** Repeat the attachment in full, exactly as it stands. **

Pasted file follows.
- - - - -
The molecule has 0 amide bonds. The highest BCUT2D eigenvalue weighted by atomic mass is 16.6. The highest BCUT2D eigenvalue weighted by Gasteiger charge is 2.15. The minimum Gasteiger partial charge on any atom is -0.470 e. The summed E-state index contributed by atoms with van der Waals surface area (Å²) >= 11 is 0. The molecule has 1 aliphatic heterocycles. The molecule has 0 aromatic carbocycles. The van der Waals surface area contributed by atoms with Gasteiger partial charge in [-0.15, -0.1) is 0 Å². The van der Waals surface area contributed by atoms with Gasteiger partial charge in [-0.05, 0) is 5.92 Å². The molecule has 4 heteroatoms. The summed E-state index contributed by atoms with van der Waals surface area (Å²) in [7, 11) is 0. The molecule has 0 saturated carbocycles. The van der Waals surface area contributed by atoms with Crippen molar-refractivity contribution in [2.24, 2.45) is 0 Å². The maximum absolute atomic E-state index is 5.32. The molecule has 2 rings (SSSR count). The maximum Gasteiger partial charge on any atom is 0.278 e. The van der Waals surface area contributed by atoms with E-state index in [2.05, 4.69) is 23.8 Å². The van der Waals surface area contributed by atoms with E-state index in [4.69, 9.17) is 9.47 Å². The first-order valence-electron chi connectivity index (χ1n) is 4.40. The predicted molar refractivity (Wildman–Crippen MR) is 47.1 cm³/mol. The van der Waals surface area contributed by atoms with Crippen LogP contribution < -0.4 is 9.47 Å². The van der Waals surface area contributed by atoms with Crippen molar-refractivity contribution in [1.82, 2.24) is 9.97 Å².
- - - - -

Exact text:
The molecule has 0 amide bonds. The highest BCUT2D eigenvalue weighted by atomic mass is 16.6. The highest BCUT2D eigenvalue weighted by Gasteiger charge is 2.15. The minimum Gasteiger partial charge on any atom is -0.470 e. The summed E-state index contributed by atoms with van der Waals surface area (Å²) >= 11 is 0. The molecule has 1 aliphatic heterocycles. The molecule has 0 aromatic carbocycles. The van der Waals surface area contributed by atoms with Gasteiger partial charge in [-0.15, -0.1) is 0 Å². The van der Waals surface area contributed by atoms with Gasteiger partial charge in [-0.05, 0) is 5.92 Å². The molecule has 4 heteroatoms. The summed E-state index contributed by atoms with van der Waals surface area (Å²) in [7, 11) is 0. The molecule has 0 saturated carbocycles. The van der Waals surface area contributed by atoms with Crippen molar-refractivity contribution in [2.24, 2.45) is 0 Å². The maximum absolute atomic E-state index is 5.32. The molecule has 2 rings (SSSR count). The maximum Gasteiger partial charge on any atom is 0.278 e. The van der Waals surface area contributed by atoms with E-state index in [2.05, 4.69) is 23.8 Å². The van der Waals surface area contributed by atoms with E-state index in [4.69, 9.17) is 9.47 Å². The first-order valence-electron chi connectivity index (χ1n) is 4.40. The predicted molar refractivity (Wildman–Crippen MR) is 47.1 cm³/mol. The van der Waals surface area contributed by atoms with Crippen LogP contribution < -0.4 is 9.47 Å². The van der Waals surface area contributed by atoms with Crippen molar-refractivity contribution in [1.82, 2.24) is 9.97 Å².